The chief rabbi of Congregation Sharee Zion in Brooklyn, N.Y., was sentenced on June 1, 2011 to two years of probation for operating an illegal money remitting business, after admitting he accepted bank checks in exchange for checks in lesser amounts from a charity he operated and controlled, U.S. Attorney Paul J. Fishman announced. As part of the sentence imposed, Judge Pisano also ordered Kassin to forfeit $367,500 and pay an additional fine of $36,750.

Saul Kassin, 89, of Brooklyn, N.Y., and Deal, N.J., previously pleaded guilty before U.S. District Judge Joel A. Pisano to an information charging him with operating the illegal business in conjunction with the bank account of the Magen Israel Society charitable organization, which transmitted money to individuals and organizations in the United States and Israel.

Kassin admitted that from June 2007 through December 2008, he operated an unlicensed money transmitting business, transferring thousands of dollars in checks to Solomon Dwek—an individual he later learned was a cooperating witness. Kassin admitted that he accepted bank checks made payable to Magen Israel Society and issued checks from the account to other organizations in exchange. He also admitted that he charged a 10 percent commission for this money transmitting service, and knew that the checks he issued from Magen Israel Society account would not be used for charitable purposes

The defendant was originally charged by criminal complaint on July 23, 2009, as part of a takedown of 44 individuals for alleged public corruption and international money laundering offenses. The complaint alleges that Dwek was originally referred to Kassin by Rabbi Edmond Nahum, 57, of Deal, who informed Dwek that Kassin would be able to move large amounts of money. Initially, Nahum accepted checks from Dwek made payable to Magen Israel Society, which Nahum passed on to Kassin. Kassin would then issue checks from Magen Israel Society, minus commission, which Nahum would provide to Dwek. After several such transactions, Kassin met directly with Dwek on a number of occasions to exchange checks in larger amounts. On each occasion, Dwek told Kassin the checks were either proceeds of a counterfeit handbag business or a way to hide assets from Dwek’s bankruptcy court proceedings.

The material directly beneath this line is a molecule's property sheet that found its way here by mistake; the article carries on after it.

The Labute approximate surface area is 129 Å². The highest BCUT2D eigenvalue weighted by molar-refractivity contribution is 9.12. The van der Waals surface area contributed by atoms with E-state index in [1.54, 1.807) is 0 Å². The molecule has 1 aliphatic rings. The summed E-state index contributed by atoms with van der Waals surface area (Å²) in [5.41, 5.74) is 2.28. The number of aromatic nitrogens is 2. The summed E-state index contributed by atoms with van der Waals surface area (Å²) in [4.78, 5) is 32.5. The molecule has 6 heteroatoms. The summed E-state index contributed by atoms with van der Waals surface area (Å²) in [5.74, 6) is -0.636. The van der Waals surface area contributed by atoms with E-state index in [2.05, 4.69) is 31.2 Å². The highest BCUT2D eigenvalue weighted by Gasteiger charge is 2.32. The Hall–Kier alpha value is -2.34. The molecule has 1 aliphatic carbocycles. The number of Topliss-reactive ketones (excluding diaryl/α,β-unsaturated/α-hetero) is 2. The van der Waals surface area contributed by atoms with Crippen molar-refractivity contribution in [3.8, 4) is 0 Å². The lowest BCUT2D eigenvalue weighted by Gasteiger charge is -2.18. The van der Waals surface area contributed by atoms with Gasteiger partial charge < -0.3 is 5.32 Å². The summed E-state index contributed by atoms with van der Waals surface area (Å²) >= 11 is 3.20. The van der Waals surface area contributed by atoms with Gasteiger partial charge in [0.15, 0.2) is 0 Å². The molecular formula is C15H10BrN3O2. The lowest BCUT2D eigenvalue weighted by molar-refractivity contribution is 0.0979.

Similarly, Mahmoud Reza Banki was found guilty on June 4, 2010 for almost the same conduct. He was found to have operated a somewhat common variety of an unlicensed money transmitting business known as “Hawala.” Banki is one of the first people, if not the very first person, to be sentenced to federal prison for operating a hawala. Accordingly, over-eager prosecutors and FBI agents have been subjecting people involved in informal money transmitting businesses to lengthy and expensive investigations now that they know that such people can be imprisoned for operating such businesses. The technical violation is found in 18 U.S.C. 1960 and enforcement has recently become more agressive because of both the USAPATRIOT Act and the Banki case. Federal agents, however, have not been limiting their investigations to operators. Even though the U.S. Department of Treasury Financial Crimes Enforcement Network has unequivocally stated that the law is intended to target operators, not customers, federal agents often subject the innocent beneficiaries of such transactions to the scrutiny and stress of a federal investigation in order to force them into cooperating with the investigation. Much like Solomon Dwek in this case or the testimony of nearly a dozen government witnesses who stated that they sent funds to Iran by wiring them to Mr. Banki, the federal government is focusing its investigative attention to non-criminals in order to prosecute operators of unlicensed money transmitting businesses. Unlike drug cases where minor users or dealers are utilized to catch bigger drug lords, beneficiaries of informal value transfer systems are not committing a crime. One thing is clear however, now that federal agents are aware of the potential for substantial prison sentences in such cases they will more aggresively enforce the laws against informal value transfer systems.

The author of this blog is Erich Ferrari, an attorney specializing in Federal Criminal Defense matters. If you have any questions please contact him at 202-280-6370 or ferrari@ferrari-legal.com.

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